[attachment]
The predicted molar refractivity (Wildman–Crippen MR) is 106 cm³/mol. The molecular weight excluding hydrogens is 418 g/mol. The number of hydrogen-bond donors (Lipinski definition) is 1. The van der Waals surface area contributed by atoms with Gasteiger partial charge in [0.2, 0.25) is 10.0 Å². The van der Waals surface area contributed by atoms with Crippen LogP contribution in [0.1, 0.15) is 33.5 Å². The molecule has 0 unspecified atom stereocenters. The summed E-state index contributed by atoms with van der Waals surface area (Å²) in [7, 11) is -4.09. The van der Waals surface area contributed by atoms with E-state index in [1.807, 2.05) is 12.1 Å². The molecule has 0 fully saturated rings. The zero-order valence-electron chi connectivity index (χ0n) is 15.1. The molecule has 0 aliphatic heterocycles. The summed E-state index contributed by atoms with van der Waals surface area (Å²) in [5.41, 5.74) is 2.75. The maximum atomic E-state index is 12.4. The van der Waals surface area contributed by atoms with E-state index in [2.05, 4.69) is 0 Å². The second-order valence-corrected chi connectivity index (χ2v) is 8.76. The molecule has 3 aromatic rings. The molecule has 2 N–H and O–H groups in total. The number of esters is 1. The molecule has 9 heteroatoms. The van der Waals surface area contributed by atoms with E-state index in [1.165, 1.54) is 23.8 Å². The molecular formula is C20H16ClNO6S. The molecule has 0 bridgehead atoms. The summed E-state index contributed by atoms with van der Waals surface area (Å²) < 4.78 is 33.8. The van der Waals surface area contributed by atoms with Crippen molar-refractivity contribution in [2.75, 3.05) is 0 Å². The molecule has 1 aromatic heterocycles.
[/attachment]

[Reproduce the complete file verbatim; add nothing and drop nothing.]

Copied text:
The predicted molar refractivity (Wildman–Crippen MR) is 106 cm³/mol. The molecular weight excluding hydrogens is 418 g/mol. The number of hydrogen-bond donors (Lipinski definition) is 1. The van der Waals surface area contributed by atoms with Gasteiger partial charge in [0.2, 0.25) is 10.0 Å². The van der Waals surface area contributed by atoms with Crippen LogP contribution in [0.1, 0.15) is 33.5 Å². The molecule has 0 unspecified atom stereocenters. The summed E-state index contributed by atoms with van der Waals surface area (Å²) in [7, 11) is -4.09. The van der Waals surface area contributed by atoms with E-state index in [1.807, 2.05) is 12.1 Å². The molecule has 0 fully saturated rings. The zero-order valence-electron chi connectivity index (χ0n) is 15.1. The molecule has 0 aliphatic heterocycles. The summed E-state index contributed by atoms with van der Waals surface area (Å²) in [5.41, 5.74) is 2.75. The maximum atomic E-state index is 12.4. The van der Waals surface area contributed by atoms with E-state index in [2.05, 4.69) is 0 Å². The second-order valence-corrected chi connectivity index (χ2v) is 8.76. The molecule has 3 aromatic rings. The molecule has 2 N–H and O–H groups in total. The number of esters is 1. The molecule has 9 heteroatoms. The van der Waals surface area contributed by atoms with E-state index in [1.165, 1.54) is 23.8 Å². The molecular formula is C20H16ClNO6S. The molecule has 0 bridgehead atoms. The summed E-state index contributed by atoms with van der Waals surface area (Å²) < 4.78 is 33.8. The van der Waals surface area contributed by atoms with Crippen molar-refractivity contribution in [2.75, 3.05) is 0 Å². The molecule has 1 aromatic heterocycles.